It takes a great deal of awareness, will and compassion for a woman to become an army officer. Most girls never aspire to join the army because we aren’t brought up to think that we can and that it needs intellect more than muscle power to join the forces. But when a woman does realize that she can in fact become an army officer, we get officers like Lieutenant Bhavana Kasturi.

Hyderabad-born Kasturi had never even imagined that one day she would join the force. Not just that, on January 26, she became the first woman Contingent Commander ever of the Indian Army Service Corps to lead an all-men contingent at the Republic Day Parade.

“Growing up, I never knew anything about the Army. I only had an exposure to the army when I joined the NCC and became a cadet during my graduation. It was there that I got to know that there is a career in the armed forces which a girl can also pursue,” Lieutenant Kasturi told SheThePeople.TV. She has done Masters in Microbiology from Hyderabad.

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The public rarely ever gets a peek into the lives of army officers, much less the lives of women in uniform. Talking about how a woman army officer’s life is different from that of an ordinary woman, Kasturi said, “Life of an officer in the Indian Army is the most challenging and adventurous and there is also a lot of responsibility. I joined the forces because I was carried away by the charm of the organization and the uniform.”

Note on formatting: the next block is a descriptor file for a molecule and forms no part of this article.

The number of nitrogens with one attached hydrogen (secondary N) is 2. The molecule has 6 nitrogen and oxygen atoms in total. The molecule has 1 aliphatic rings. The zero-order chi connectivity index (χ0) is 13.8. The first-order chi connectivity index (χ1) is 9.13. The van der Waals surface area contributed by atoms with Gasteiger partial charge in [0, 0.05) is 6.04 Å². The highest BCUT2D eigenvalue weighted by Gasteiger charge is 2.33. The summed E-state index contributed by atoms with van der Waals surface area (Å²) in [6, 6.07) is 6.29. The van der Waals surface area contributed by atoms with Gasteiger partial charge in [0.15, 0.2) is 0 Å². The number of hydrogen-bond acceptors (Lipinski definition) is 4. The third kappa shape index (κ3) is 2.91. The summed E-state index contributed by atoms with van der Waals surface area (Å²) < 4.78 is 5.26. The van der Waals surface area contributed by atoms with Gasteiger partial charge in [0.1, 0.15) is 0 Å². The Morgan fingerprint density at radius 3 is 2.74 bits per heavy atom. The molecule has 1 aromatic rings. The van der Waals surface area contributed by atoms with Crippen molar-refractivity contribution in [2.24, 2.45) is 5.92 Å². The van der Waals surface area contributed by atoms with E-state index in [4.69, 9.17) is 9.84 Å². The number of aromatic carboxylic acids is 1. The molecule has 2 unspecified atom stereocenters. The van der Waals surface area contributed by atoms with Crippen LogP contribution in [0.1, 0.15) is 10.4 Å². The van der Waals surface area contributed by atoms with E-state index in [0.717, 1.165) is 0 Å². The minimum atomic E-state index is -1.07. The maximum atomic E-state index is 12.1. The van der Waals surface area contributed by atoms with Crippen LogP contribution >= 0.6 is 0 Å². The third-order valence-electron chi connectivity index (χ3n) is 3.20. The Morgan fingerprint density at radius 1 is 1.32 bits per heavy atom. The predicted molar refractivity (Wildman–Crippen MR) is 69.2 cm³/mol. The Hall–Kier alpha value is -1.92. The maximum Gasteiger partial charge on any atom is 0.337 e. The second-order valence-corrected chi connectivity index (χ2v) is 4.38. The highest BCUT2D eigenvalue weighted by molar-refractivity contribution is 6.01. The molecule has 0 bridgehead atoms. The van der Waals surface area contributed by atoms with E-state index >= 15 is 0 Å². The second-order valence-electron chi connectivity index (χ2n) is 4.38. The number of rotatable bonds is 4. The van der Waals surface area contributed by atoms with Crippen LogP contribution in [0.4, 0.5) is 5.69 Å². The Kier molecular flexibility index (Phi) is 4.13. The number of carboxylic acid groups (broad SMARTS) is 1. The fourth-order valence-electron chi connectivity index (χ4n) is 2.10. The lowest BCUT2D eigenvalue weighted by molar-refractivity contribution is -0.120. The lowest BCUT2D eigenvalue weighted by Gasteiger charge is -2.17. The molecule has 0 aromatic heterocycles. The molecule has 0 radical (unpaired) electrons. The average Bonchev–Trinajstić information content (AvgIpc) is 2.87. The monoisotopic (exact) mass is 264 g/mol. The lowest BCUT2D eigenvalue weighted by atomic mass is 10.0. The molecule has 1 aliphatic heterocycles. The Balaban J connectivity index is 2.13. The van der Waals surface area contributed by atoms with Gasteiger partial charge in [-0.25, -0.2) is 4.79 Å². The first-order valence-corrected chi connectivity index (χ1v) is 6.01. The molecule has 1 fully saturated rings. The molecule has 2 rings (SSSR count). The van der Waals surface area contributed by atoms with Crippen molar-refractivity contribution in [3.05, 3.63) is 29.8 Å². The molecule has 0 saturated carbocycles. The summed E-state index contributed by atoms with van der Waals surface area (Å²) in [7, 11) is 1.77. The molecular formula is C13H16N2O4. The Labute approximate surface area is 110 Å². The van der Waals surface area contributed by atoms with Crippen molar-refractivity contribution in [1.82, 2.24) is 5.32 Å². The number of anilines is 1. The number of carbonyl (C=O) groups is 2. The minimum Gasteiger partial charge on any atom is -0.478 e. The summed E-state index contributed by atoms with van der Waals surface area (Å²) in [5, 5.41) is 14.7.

On becoming the first woman to lead a contingent on Republic Day and how she was selected for it, she said, “Army Service Corps have given a great opportunity to me to lead the contingent. And more than anything, it is a responsibility on me because I am representing my regiment on Rajpath. The entire world is going to watch me and my 144 jawans. So it is a matter of pride and honour for me and glory for the regiment which will remain in history.”

She added that the selection process started in the Army Service Corps Centre in Bangalore. “We have been practising there for the past six months. I went through a lot of selection procedures, reviews and several officers came to see the drill and the performance. Finally, they selected me and bestowed a huge responsibility on my shoulders.”

“We (lady cadets) never give up. We have so much potential in ourselves and we never realize that.”

Asked how her parents reacted to the news, she said: “They are very proud of me and supported me a lot while I took the decision of joining the forces. Even in days when I felt down, they always motivated me and said ‘This too shall pass’.”

Kasturi believes that there is a lot of misconception about the army in terms of gender bias. “For the army, a cadet is a cadet and an officer is an officer. The training standards for men and women are the same. We don’t have barriers — if men are running, even we have to run. If they are climbing ropes, we climb ropes. If they have to do push-ups, even we have to do push-ups. And I think after joining the army, the amount of respect an officer gets is all same.”

However, she did say that Lady Cadets (LCs) are the strongest among all. “We never give up. We have so much potential in ourselves and we never realize that. After passing out of the academy and getting commissioned, we realize that if we can do the toughest training, it means we can do anything.”

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